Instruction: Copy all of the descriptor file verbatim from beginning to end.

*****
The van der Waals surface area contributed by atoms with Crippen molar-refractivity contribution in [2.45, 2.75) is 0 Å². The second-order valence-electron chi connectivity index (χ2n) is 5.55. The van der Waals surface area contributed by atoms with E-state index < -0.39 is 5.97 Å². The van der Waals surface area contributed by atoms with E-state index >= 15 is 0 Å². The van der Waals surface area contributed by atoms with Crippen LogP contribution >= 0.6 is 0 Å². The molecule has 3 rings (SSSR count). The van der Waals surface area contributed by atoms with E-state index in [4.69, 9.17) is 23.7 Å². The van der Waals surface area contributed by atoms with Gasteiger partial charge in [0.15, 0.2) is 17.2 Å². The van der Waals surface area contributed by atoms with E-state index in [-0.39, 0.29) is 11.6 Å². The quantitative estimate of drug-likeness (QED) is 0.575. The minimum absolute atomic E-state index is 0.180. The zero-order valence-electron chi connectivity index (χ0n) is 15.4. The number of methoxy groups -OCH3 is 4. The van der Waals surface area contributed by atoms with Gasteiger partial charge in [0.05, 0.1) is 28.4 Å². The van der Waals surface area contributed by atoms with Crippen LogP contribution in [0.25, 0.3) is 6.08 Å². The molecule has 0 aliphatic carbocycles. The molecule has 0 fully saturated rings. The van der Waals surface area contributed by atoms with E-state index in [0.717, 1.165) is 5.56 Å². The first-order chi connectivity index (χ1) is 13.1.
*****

The van der Waals surface area contributed by atoms with Crippen molar-refractivity contribution in [2.45, 2.75) is 0 Å². The second-order valence-electron chi connectivity index (χ2n) is 5.55. The van der Waals surface area contributed by atoms with E-state index < -0.39 is 5.97 Å². The van der Waals surface area contributed by atoms with E-state index >= 15 is 0 Å². The van der Waals surface area contributed by atoms with Crippen LogP contribution >= 0.6 is 0 Å². The molecule has 3 rings (SSSR count). The van der Waals surface area contributed by atoms with E-state index in [4.69, 9.17) is 23.7 Å². The van der Waals surface area contributed by atoms with Gasteiger partial charge in [0.15, 0.2) is 17.2 Å². The van der Waals surface area contributed by atoms with E-state index in [-0.39, 0.29) is 11.6 Å². The quantitative estimate of drug-likeness (QED) is 0.575. The minimum absolute atomic E-state index is 0.180. The zero-order valence-electron chi connectivity index (χ0n) is 15.4. The number of methoxy groups -OCH3 is 4. The van der Waals surface area contributed by atoms with Gasteiger partial charge in [0.05, 0.1) is 28.4 Å². The van der Waals surface area contributed by atoms with Crippen LogP contribution in [0.25, 0.3) is 6.08 Å². The molecule has 0 aliphatic carbocycles. The molecule has 0 fully saturated rings. The van der Waals surface area contributed by atoms with E-state index in [0.717, 1.165) is 5.56 Å². The first-order chi connectivity index (χ1) is 13.1.